The Principal's Dilemma: The turning point in your firm's life cycle

As founder of a small firm that has been in business for 10-12 years, your business may be at a turning point. Do you grow your firm or are you content with its current size and capabilities? A decision to grow your firm may allow you to make more money, but you will have to let go of some control.


According to Harvard researcher Noam Wasserman, most entrepreneurs go into business seeking both wealth and control. In his book, “The Founder's Dilemma,” Wasserman reports on a decade of research involving hundreds of American start-ups. His findings how that as a business grows, it inevitably outgrows the skills, energy and resources of the founder. Basically, Wasserman has discovered that most entrepreneurs must choose between “making a lot of money or running the show.”

For a single principal/owner of a design firm, that point usually comes when the firm has grown beyond seven or eight employees. Beyond that number, it usually becomes unsustainable for the principal and additional managerial and “rainmaking” capacity is needed. To acquire this additional capacity, either from experienced employees and/or new partners, firm owners must share control. Wasserman calls this the “rich versus king” trade-off and finds that founders who share control with others build a more valuable company and are better compensated than those who do not.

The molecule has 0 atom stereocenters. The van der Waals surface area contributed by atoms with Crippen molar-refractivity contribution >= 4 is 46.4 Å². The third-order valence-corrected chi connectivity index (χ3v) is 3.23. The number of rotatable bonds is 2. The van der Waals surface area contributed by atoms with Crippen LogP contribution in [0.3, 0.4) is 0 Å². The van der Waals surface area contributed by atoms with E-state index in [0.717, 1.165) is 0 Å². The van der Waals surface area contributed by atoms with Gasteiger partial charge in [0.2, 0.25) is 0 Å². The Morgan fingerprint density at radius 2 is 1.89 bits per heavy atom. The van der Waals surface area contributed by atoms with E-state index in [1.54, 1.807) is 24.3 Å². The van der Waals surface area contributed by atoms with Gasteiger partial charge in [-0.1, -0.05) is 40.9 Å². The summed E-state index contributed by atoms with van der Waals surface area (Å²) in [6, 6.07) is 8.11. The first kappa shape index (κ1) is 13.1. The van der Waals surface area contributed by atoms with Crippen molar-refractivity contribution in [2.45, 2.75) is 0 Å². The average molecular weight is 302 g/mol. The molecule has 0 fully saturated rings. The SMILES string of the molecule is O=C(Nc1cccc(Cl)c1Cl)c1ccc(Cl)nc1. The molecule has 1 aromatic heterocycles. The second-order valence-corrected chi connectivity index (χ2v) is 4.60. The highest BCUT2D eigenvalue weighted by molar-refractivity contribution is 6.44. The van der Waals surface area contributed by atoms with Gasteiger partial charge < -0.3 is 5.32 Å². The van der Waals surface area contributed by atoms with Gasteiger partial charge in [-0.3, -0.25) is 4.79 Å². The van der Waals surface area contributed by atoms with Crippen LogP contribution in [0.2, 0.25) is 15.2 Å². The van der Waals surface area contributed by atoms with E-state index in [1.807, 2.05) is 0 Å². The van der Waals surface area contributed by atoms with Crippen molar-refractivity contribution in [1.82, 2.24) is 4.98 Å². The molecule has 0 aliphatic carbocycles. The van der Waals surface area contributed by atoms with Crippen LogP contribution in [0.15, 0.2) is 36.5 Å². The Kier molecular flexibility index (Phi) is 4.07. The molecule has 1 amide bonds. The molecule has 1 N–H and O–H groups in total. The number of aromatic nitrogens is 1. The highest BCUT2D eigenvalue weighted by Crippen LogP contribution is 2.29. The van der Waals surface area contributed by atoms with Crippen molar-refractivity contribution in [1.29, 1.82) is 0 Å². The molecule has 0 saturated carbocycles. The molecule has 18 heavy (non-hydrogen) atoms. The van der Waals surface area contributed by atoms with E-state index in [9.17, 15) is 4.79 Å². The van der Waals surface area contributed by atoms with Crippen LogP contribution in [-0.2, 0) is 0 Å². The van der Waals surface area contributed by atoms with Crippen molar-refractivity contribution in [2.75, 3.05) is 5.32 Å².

In addition, for firms that have reached stable maturity, they may not be able to build equity and increase in market value beyond the founder's work life unless second generation leadership is fostered. And for this transition to succeed, founders must be willing to share responsibility and authority. Firms that embrace second-generation leadership have the potential to create financial and social equity beyond the firm's formerly established reputation, core competency and revenue stream. Firms such as these allow founders to retire with the promise of financial support provided by an ongoing firm.

Many founding principals, however, are more comfortable being “king” of their own domains, no matter how small or finite. Research suggests that these founders' personal sense of success may be dependent on always being in charge of their organization. Often these small firm owners can increase their financial success by working in lucrative market segments or with specialized expertise. In addition, they can pursue other endeavors to increase their earnings, such as investing in real estate or partnering with a developer.

In any case, it's important to have a long-term retirement and succession plan that might include selling the firm to an outside buyer, grooming a potential partner or transferring ownership to trusted employee (s) over time.

Other options include closing the office and seeking employment at another firm at the principal level or perhaps merging with another firm headed by younger leadership. These two options may potentially provide income when the founder finally retires.

Read the complete article by Rena Klein, FAIA and author of The Architect's Guide to Small Firm Management and principal of R M Klein Consulting, a division of Charrette Venture Group.